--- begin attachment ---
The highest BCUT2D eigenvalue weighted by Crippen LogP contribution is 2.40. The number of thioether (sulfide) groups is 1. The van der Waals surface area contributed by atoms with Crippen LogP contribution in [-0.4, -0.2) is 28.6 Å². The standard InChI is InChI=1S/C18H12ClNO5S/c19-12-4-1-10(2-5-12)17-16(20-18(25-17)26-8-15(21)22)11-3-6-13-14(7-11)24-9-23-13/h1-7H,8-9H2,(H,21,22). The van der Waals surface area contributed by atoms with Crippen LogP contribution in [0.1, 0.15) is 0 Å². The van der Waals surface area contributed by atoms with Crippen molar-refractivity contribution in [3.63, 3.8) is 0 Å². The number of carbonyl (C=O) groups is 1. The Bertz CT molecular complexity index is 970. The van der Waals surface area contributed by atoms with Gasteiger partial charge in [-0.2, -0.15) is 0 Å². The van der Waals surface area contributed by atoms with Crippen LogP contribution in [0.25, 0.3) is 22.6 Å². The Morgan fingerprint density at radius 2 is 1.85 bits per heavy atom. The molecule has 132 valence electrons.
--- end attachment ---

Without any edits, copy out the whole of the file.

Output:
The highest BCUT2D eigenvalue weighted by Crippen LogP contribution is 2.40. The number of thioether (sulfide) groups is 1. The van der Waals surface area contributed by atoms with Crippen LogP contribution in [-0.4, -0.2) is 28.6 Å². The standard InChI is InChI=1S/C18H12ClNO5S/c19-12-4-1-10(2-5-12)17-16(20-18(25-17)26-8-15(21)22)11-3-6-13-14(7-11)24-9-23-13/h1-7H,8-9H2,(H,21,22). The van der Waals surface area contributed by atoms with Crippen LogP contribution in [0.1, 0.15) is 0 Å². The van der Waals surface area contributed by atoms with Crippen molar-refractivity contribution in [3.63, 3.8) is 0 Å². The number of carbonyl (C=O) groups is 1. The Bertz CT molecular complexity index is 970. The van der Waals surface area contributed by atoms with Gasteiger partial charge in [-0.2, -0.15) is 0 Å². The van der Waals surface area contributed by atoms with Crippen LogP contribution in [0.25, 0.3) is 22.6 Å². The Morgan fingerprint density at radius 2 is 1.85 bits per heavy atom. The molecule has 132 valence electrons.